AIM Tires is the permanent tire-mounting shop at Thunderhill Raceway. Alan (right) runs the shop, and his brother Nick (left) helps out during the big races. Just watching how they work together, you can tell they've been at this for ages. During the race, I asked Alan about a time when he's felt concerned, and the two stories he shared reinforced the notion (which I've shared before) that fuel and tires are the two currencies of motorsports.
"I was working on our tire machine and just putting the tire on the rim. And the bars just happened to snap right down and kinda break on me while I'm in there. And I had a line of tires to go through… I had to stop everything, fix that machine, get it going before I could continue, you know? And I was the only one in the shop working on it."
The common theme of the stories seemed to be that "tires always come first, but sometimes, they have to come second for a little bit." He continued,
"And last year, during the 25-hour event, our shop actually flooded… [we had to] block off this entrance right here, so water couldn't get in any more. It just kept comin' and comin' and comin'. Kind of had to slow things down a little bit, kinda scoop the water out too…"
The other thing I noticed was that the concerns he shared centered on situations that were out of his control. When it came to challenges that he could impact directly, they didn't seem to merit concern so much as, just, awareness. When he mentioned them, he simply told me "you gotta watch out."
The echoes of Alan's two stories appeared throughout the race, but particularly Sunday morning, when rain and mechanical breakages combined to make the going that much more difficult for the teams who were still putting in laps. And the factors compounded — the tough conditions induced mental fatigue, and mental fatigue leads to mistakes. And then the rain makes it more difficult to recover from those mistakes, leading to more work and more fatigue.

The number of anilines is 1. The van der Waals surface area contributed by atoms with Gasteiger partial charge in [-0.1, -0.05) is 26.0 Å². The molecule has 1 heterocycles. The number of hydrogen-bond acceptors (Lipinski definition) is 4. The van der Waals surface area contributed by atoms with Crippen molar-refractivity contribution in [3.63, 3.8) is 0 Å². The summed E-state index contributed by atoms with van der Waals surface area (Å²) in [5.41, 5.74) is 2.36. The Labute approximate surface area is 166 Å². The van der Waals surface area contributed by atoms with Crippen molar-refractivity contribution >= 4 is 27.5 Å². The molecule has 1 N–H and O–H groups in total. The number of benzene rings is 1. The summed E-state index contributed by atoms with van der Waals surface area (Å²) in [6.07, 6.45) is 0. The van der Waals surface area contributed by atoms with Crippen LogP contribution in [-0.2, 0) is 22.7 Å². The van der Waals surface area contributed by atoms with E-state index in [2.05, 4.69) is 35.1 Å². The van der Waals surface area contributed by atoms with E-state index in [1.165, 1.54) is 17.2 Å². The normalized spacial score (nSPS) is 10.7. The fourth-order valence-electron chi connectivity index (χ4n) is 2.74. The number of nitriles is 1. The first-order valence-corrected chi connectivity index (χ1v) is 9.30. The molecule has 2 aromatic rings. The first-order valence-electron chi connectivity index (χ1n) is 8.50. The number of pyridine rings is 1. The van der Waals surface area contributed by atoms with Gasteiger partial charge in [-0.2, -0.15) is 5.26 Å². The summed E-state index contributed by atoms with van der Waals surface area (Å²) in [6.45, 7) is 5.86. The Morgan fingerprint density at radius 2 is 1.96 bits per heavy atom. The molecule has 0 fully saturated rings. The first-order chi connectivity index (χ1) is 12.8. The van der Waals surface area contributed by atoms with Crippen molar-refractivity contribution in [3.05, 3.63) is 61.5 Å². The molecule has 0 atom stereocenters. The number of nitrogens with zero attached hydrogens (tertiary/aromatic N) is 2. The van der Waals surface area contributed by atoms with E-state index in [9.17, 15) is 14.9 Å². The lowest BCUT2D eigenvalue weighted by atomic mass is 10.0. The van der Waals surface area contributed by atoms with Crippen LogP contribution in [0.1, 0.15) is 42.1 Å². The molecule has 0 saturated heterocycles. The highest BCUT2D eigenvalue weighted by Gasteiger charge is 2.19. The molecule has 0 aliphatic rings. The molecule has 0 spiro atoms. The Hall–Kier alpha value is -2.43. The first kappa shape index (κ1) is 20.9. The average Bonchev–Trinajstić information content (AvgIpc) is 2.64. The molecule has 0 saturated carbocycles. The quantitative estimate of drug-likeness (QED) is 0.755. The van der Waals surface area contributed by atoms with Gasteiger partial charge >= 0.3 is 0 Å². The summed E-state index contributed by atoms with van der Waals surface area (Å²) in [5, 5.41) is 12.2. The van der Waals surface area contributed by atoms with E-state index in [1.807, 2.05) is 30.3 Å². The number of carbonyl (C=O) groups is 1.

The race had started off simply enough, though: tall stacks of rubber, and teams eager to put that rubber to use.
When a car would slide into the pits for a tire change, the teams leapt into action. Off with the old rubber, and on with the new. Out with the old driver and in with the next. Add some fuel to the mix and get back out on track.
And when the rain finally arrived, it was a similar story. The still-hot slicks steamed as the rainwater evaporated into the cool night air. The wet-weather tires went on — less rubber to grab the track surface, but the gaps would let the rainwater get out of the way as the teams struggled to keep pace in the worsening conditions.
But the strategy was still simple: do your best to deal with the uncontrollable issues as they arise. And as for the challenges that you can impact directly…
You gotta watch out. The full Stories from the 25 series: